What is Backend Testing and How to perform it?
Software Applications are complex; there is more than what meets the eye.
Most system testing efforts go through GUI. This is because testing validates if the software is ‘fit for use’ by the end-user or not. End-users use GUI and so do we; that is why it is really important that software fares well in this area.
But, software has a lot of other elements too that aren’t directly visible or available to the user for direct interaction. It does not make these elements any less important and they must too undergo thorough testing.
The combination of all these well-functioning elements makes a fully formed software application. We can combine everything we do not directly see as ‘Back-end’.
Some of the Backend Testing elements are:
Depending on the nature of the application a back-end can include various network configurations, communication protocols, etc. But most often, it is there three elements.
Let us now see what is involved in testing each of these components and how.
Backend Database Testing
Most commonly when the term ‘Back End Testing’ is used, it implies Database testing.
The database is an important element of any application. When the GUI and the DB interact with one another seamlessly your application works well. If there are problems, you experience inconsistent results, security threats and performance bottlenecks.
Databases are usually validated for:
- ACID properties
- CRUD operations
- Business rule conformance
Advanced ETL and data warehouse maintaining systems will need tests run against them too.
For more information on these testing types, please check out the following articles that are already on our site=>
- All About Database Testing – Why, How, and What to Test?
- ETL vs. DB Testing
- ETL Testing – Tips, Techniques, Process and Challenges
In addition to the content in the above links, the important aspect to reiterate is that Database, ETL, and Data warehouse testing need enhanced knowledge of the SQL.
Many tools are often employed by testers to interact and validate the DB behavior through queries.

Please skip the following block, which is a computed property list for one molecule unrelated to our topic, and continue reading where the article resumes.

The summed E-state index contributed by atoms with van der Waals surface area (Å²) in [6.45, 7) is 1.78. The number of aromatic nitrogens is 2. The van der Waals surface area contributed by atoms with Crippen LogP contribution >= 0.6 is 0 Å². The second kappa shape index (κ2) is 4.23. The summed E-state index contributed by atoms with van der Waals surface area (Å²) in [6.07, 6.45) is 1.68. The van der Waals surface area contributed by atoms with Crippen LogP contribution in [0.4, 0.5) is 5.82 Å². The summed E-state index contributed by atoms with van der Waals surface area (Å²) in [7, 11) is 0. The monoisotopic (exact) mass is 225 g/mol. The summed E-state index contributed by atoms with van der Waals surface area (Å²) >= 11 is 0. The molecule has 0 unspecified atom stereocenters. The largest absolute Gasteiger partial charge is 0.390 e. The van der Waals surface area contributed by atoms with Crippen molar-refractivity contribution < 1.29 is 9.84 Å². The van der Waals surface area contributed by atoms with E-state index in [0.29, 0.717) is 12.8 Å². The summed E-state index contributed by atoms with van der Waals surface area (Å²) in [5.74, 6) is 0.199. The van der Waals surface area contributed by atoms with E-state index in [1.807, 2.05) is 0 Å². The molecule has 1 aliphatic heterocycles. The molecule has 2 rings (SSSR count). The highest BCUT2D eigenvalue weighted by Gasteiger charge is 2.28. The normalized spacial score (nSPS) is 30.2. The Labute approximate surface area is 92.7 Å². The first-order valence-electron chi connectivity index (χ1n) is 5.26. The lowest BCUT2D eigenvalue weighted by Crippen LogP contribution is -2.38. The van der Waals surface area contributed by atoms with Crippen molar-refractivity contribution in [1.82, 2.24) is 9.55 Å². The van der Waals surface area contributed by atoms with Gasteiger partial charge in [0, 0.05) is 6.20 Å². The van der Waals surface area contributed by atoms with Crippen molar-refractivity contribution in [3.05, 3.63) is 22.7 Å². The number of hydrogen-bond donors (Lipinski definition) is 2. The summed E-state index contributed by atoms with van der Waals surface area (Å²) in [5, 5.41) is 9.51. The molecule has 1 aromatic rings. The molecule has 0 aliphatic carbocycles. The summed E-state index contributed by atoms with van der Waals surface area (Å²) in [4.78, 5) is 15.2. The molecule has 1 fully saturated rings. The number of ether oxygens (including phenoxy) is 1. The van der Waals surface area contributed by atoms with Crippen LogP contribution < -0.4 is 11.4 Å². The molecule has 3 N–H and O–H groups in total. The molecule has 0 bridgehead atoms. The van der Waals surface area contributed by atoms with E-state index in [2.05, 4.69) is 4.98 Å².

Let us look at a few categories of these Backend Database testing tools:
#1) Interfaces that let you connect and run your queries against the databases.
Some of them have a GUI and some don’t.
- TOAD: I am sure everyone has heard of this. It supports many DBs and platforms. It comes both as free and commercial versions. More information, resources, and the free version is found at toadworld
- pHpMyAdmin: This is an excellent open source tool that lets you run queries and interact with your DB via a User interface. I have personally used this and my team loves how intuitive the tool is. We needed zero training to get comfortable. I highly recommend this tool if you are looking for a connection medium to your MySQL and MariaDB databases phpmyadmin
- HeidiSQL: Very similar to pHpMyAdmin. It connects to MySQL , Microsoft SQL databases, and PostgreSQL. Open sourced. Find more information at hheidisql
The list of tools is endless, but the above are some of the most popular choices.
#2) DB load and performance benchmarking tools:
- HammerDB: It is an open source tool that many DB experts vouch for. I have personally not used this but it supports many databases. From the screenshots and the looks of it, it looks like a tool worth checking out. More details at hammerdb
- SLOB: The Silly Little Oracle Benchmark tool helps you time and assess I/O style of DB transactions. It can help you understand CPU, Memory and processing times for bulk transactions on your system. More details at kevinclosson
- Swingbench: This is a very similar tool to HammerDB. This works on Oracle DBs and is very effective. To understand the tool and its features try this guide: dominicgiles